First, the facts – per the Manufactured Housing Institute (MHI) National Communities Council (NCC) documents, both quoted at length and also attached in their original form further below. Then, there will be some analysis and commentary.
NATIONAL COMMUNITIES COUNCIL CODE OF ETHICS As a Member of the Manufactured Housing Institute, (“MHI”), and the National Communities Council, (“NCC”), I subscribe to the principles set forth in the following Code of Ethics established by the NCC:
Members agree to engage in conduct and actions that promote and enhance the public image of manufactured housing and land lease manufactured housing communities.
Members agree to promote positive customer and resident relations as an essential responsibility.
Members agree to engage in conduct that respects the interests of customers, residents, vendors, and the general public regarding the manufactured housing industry and manufactured housing community lifestyle.
Members agree to conduct themselves in a professional, courteous, and considerate manner in communications and interaction with other members, residents, vendors, and the general public.
Members agree to adhere to applicable state and federal laws and regulations affecting the manufactured housing industry.
Members agree to support MHI in an effort to advance the interests of the manufactured housing industry, manufactured housing communities, and community operators.
Members agree to be bound by this NCC Code of Ethics, as well as the MHI Bylaws, as a condition of membership.
If it is determined that a Member is not acting in accordance to this NCC Code of Ethics, a Member may be expelled from NCC and MHI membership pursuant to NCC Operating Procedures Section 5 and Article II, Section 5 of the MHI Bylaws.
Among those asked for input about the article linked here were senior staff at the Manufactured Housing Institute (MHI). They remained publicly mute. That’s mentioned because it is true. It is also mentioned because it is relevant to these documents that they have now shard with their members.
But among the responses from MHI members that were quoted in the report linked here or further below, was the two MHI/NCC documents cited above and below.
A message this morning, perhaps in response to these reports (it didn’t specify) said, “You guys [MHProNews] may be having more of an impact on MHI outside of the organization than you ever did when you were members. Keep it up.”
The NCC code of ethics came shown above was mentioned in the document quoted at length below.
MHI – News & Updates August 21, 2019
National Communities Council Institutes Code of Ethics
As the national trade association for the manufactured housing industry, MHI is working to ensure that the media, policymakers, and homebuyers understand the positive aspects of living in land-lease communities. As a part of this effort, MHI’s National Communities Council (NCC) has instituted a Code of Ethics, which are a set of principles that NCC members must subscribe to as part of their membership with MHI.
While already the norm for professional owners and managers, the NCC has formally reaffirmed the membership’s commitment to residents. The principles in the Code of Ethics focus on promoting the benefits of manufactured housing and land-lease communities, as well as customer and resident relations.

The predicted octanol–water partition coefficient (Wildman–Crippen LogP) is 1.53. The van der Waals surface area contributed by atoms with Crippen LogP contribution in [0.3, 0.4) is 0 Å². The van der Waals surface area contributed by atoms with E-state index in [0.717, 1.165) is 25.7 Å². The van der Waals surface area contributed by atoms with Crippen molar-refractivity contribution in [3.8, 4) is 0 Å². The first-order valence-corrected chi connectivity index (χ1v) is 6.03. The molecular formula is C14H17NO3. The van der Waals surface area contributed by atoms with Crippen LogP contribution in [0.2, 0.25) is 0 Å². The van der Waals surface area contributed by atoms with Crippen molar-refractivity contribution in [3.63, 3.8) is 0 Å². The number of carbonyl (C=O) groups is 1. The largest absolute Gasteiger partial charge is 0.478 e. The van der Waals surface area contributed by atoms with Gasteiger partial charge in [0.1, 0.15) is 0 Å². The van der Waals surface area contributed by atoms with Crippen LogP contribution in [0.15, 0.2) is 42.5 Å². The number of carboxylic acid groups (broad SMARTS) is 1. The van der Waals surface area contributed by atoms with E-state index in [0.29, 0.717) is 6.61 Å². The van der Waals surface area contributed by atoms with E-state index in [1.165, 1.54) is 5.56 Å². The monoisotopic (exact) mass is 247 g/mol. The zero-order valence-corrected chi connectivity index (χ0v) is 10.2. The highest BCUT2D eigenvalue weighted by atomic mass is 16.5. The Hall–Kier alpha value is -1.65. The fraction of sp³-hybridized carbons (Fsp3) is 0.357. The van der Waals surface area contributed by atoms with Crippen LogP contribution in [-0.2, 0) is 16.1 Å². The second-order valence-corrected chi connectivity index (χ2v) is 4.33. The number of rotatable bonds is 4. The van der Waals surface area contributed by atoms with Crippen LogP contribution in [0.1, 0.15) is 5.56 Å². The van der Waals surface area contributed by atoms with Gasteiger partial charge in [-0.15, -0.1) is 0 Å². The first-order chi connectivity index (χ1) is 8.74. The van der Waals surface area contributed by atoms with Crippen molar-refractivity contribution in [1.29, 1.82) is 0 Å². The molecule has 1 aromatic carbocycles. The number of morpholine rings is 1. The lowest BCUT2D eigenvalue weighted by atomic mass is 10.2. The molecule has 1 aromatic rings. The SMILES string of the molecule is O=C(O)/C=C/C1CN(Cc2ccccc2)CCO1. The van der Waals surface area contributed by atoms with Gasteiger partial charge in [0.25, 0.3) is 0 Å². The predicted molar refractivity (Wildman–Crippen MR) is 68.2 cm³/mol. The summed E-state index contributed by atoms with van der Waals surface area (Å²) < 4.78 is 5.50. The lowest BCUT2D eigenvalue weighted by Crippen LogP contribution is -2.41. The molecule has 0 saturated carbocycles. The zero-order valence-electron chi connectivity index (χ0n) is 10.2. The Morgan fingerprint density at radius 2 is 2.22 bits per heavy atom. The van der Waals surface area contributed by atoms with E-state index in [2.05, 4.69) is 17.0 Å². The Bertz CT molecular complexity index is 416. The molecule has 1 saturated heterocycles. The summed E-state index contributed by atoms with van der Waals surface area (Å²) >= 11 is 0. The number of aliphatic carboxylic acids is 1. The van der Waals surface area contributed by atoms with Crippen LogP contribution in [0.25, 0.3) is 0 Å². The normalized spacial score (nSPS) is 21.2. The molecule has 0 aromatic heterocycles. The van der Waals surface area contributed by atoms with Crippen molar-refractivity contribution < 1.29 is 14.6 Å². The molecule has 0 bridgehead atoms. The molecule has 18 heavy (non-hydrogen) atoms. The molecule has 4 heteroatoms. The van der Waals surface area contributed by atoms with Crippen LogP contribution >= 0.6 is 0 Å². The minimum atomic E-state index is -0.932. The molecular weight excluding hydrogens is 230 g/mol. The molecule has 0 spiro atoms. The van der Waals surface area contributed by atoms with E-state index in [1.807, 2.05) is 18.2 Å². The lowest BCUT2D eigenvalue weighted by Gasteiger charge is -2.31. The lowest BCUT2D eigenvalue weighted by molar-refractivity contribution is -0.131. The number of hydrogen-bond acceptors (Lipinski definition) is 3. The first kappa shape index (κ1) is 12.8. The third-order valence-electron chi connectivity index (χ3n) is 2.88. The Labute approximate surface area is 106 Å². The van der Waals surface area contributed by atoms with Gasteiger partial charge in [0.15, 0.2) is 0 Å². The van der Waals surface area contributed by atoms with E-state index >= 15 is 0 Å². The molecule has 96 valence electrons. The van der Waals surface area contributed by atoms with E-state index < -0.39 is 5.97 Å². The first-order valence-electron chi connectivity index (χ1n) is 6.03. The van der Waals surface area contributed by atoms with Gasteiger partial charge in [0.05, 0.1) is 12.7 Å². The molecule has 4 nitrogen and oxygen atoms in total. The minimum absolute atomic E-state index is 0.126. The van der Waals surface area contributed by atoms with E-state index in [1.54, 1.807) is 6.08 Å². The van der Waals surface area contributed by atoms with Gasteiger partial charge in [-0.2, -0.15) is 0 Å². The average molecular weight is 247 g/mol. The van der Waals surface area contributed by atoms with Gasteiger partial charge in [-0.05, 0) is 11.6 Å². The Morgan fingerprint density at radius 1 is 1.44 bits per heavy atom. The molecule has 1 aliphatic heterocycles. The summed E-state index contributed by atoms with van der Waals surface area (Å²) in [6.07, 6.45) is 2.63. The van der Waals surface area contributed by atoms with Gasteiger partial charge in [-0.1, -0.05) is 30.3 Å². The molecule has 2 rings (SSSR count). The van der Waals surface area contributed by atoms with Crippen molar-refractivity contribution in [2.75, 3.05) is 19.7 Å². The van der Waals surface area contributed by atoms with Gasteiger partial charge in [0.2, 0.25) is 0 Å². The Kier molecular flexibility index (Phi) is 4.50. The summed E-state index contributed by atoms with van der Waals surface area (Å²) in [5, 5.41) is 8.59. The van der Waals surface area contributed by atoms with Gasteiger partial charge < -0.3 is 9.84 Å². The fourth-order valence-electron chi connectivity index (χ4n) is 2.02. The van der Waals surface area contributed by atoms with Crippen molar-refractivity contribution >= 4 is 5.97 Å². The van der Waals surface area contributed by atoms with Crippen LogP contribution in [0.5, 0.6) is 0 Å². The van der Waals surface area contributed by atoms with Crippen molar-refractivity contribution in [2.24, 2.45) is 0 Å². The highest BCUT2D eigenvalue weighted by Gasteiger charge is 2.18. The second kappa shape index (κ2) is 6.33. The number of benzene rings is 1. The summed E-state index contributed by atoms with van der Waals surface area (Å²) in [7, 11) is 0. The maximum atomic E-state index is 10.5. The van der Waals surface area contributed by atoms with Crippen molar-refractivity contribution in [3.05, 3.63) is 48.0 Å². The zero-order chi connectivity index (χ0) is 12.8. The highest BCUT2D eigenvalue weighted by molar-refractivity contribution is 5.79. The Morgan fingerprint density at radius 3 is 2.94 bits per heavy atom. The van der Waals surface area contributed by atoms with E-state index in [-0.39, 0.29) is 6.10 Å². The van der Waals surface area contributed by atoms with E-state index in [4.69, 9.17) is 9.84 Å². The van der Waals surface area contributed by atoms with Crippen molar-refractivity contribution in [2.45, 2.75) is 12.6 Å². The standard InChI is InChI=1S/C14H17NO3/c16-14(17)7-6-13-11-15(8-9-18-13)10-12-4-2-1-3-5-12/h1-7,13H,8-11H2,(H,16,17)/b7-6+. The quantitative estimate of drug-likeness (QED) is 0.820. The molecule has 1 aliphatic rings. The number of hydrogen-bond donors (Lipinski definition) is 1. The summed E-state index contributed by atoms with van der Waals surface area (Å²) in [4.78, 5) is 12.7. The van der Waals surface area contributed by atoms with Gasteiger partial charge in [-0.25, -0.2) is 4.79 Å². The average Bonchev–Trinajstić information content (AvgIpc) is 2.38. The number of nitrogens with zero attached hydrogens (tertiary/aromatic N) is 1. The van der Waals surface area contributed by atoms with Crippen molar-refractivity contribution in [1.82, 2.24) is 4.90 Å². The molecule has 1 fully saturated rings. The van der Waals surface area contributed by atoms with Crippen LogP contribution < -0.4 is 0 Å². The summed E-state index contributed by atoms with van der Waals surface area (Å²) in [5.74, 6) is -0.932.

Reliable, high-quality, and professional services are integral to providing an exceptional quality of life for residents, and the vast majority of investor-owned, land-lease communities in the United States are professionally managed, well-run and well-maintained by responsible owners. These owners and managers are vested in the manufactured housing business and seek property management training and certifications like becoming an Accredited Community Manager through the Manufactured Housing Educational Institute.
Recent MHI consumer research shows that residents who live in land-lease communities are highly satisfied with their housing choice. According to MHI’s consumer survey, 95 percent of residents in 55+ communities and 87 percent of residents in all-age communities report satisfaction with their homes. Further, 76 percent in 55+ communities are highly satisfied. Residents cite affordability and the ability to own their home as the top reasons for selecting manufactured housing. Sixty-two percent anticipate staying in their homes for more than 10 years, with 38 percent saying they plan to stay in their homes indefinitely. MHI’s research also reveals a high likelihood of residents recommending this housing choice to others.
The NCC Code of Ethics is available to MHI members on MHI’s webpage.
Analysis and Commentary
As one of the comments in reaction to the Rolfe Report to MHProNews said; “I believe this was a very serious effort on the part of MHI to have a meaningful Ethics policy. Some of the worst offenders are current MHI members. Others, are former students of various get rich in the MH business schools.”
That is both praise and blame of MHI and their NCC division from the same source. At times, one wonders if MHI believers realize how self-contradictory that organization and its leaders are? As an example, it was Frank Rolfe who tossed Nathan Smith – then MHI’s chair, and still on their executive committee – under the bus in the quoted comment below. But in doing so, didn’t Rolfe throw himself under the bus too?
Time will tell if the prediction that this code of ethics is a “serious effort” by MHI or not proves to be wishful thinking or a serious reality.